A white hand on a black shoulder. The grief of ages pouring through one, the power of touch through the other. The minister meditates. Ellen does too. I hope Fred will pray for us all. Joe gets up. He has done this before. Penny puts on her glasses. Maddie, stirs – hips hurting despite her youth. Ife cries and Ruth rubs her back. Ife cries and Ruth rubs her back. Clennon sits, his head bowed, forehead resting in his palms. Robert looks up and about, inquisitive, intelligent – a morning person? Then Catherine sits up, too, and soon, Jerry leans his back into the southern wall. They will turn to each other and speak.
I write and write as daylight enters the dark room, hoping to find myself. Hoping to find some band of truth. I write and write and write, hoping to craft a place from which to extend my hand…. Not asking for forgiveness, but rather, connection. Mercury — since you are here, since you famously travel across disparate realms — can you make mercy and justice strong enough to bind us? We twelve share this intention — to honor and respect the past and to peer with bravery into its darkest corners. This makes us a family, for a moment. But our legacies are not the same and never will be. One affording privilege. One not.
Can any amount of humility, especially if paired with a life turned inward, ever generate enough credibility and trust?
I did not come here for friends but may have found a few. I’ll give you credit for that Mercury!
I also did not come to atone, though perhaps I should have. Even with relatives starving on the West Coast of Ireland for the entire ignominious chapter of slavery – I am not exempt. Even with an ancestor who served in the Union Army — the muster, aged and framed, spelling out the name that came down to my father and my brother – I am not exempt.
And how could I be? Safe. White. Well-educated. Never hungry.
To make quilts honoring the Middle Passage and quilts grieving the lopsided losses of Katrina or the execution of Trayvon Martin is not enough (– though a start). To educate myself through slave narratives and excellent histories is not enough (– though doors crack open). To visit plantations, and Chalmers Street, and the Avery Research Center, and to dye cloth with indigo in a pole barn near where the Stono rebels marched, again, not enough (– but gaining texture — making the history, the legacy, more real).
Safe. White. Well-educated. Never hungry.
What could ever be enough? And, if I recognize that perhaps that’s the wrong question, then what is the right question?
I will stop by saying ‘thank you’ and ‘maybe’ and ‘who knows why or how’ and ‘thank you’ again. And: ‘I am sorry’. I am sorry. Lame words? Lame gestures? Yes, perhaps. Maybe even, as the minister noted, ridiculous — but how much worse to fail to make the attempt. Am I wrong?
Here I am. Here you are.
Mercury could care less, I suspect.
But I do. I care.
*** This post springs from a night spent in the Slave Quarters of the Royall House, in Medford, Mass. Read more about The Slave Dwelling Project here. And there is much to be read about Joseph McGill online, but here is one particularly nice article. The Project has a Facebook page and is on Twitter.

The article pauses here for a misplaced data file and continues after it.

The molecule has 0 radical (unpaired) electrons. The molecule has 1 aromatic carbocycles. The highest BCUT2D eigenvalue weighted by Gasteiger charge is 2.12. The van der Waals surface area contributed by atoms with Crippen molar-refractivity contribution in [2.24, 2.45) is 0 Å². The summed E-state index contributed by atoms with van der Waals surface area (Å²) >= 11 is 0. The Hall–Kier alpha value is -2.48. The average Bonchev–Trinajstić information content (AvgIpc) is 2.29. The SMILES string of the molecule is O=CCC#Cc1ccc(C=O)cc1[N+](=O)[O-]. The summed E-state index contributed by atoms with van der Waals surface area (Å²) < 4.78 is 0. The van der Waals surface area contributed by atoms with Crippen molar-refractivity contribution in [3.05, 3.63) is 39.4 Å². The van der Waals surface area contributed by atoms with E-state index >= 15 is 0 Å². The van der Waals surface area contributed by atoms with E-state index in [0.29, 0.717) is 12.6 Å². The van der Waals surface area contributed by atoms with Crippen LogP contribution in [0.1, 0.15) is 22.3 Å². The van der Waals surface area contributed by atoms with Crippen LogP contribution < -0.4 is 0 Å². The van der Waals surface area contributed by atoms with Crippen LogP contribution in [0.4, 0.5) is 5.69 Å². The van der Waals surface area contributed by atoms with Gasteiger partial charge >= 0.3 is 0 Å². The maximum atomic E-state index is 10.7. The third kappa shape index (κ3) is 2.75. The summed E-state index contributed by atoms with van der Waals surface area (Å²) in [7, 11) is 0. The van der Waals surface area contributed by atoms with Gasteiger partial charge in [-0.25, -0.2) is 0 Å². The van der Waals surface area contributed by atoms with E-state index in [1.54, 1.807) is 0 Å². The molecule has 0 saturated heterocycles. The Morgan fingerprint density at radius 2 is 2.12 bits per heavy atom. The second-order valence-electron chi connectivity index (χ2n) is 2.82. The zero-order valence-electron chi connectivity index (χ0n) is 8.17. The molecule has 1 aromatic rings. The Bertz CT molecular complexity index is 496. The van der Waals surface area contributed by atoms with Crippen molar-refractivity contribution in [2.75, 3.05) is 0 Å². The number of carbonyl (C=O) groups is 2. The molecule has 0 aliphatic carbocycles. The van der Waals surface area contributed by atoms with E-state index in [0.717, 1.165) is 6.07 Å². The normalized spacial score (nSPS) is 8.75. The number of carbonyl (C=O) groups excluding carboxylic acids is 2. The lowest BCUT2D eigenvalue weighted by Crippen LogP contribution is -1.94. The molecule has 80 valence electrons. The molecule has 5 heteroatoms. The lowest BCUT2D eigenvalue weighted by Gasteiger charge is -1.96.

As many of you know, awhile back I was commissioned to make a quilt for Wendy Golden-Levitt, a Jungian therapist in Canada who uses cloth in her work with children.
Wendy sent the fiber artists whose work she employs a beautiful book as a thank you. It is filled with the most moving testimony from the children, including wonderfully wise and curious speculations about the cloth makers.
Here are just a few gems:
“I am getting better working with the cloths. I can feel the people who made them. I think they understand what it is like to wait…”
“You step towards it [the cloth] and it whispers something. By the time you are holding it, you got a real relationship going. You can trust it completely.”
“Were they sad or stitching themselves into serious happiness? Do they have days when they are not feeling good in the heart? Do they listen to their dogs or cats? Do they eat waffles while they are sewing?”
I was so moved to see a young woman using “my” quilt as a prayer rug.
(and, by the way, check out how completely color-coordinate she is with the quilt — right down to her fingernails!!)
I blogged about genesis of the idea of a “Treasure Island” theme here and about it being in progress here, but apparently never blogged about its completion. So here are some pix. Fabric depicting a treasure map got me going with the idea of healing being like a sailor looking for gold. I wanted there to be lots of animals in the cloth, too — both as guides to the children, and as characters in whatever stories they were busy telling. I bound it with ‘baby-blanket satin’ to make it as touchable and inviting as possible.
Receiving the book was so moving, that it inspired me to send another piece — that Crow I’d been working on. I’ve heard from Wendy and the Crow has landed!!
I took a gazillion pictures of The Crow for some reason, so I plan to dedicate a post to it. But for now let me say that once I knew I was sending it to Wendy, I mounted it on velvet and added satin binding to the lower section… soft textures that will be inviting to the touch!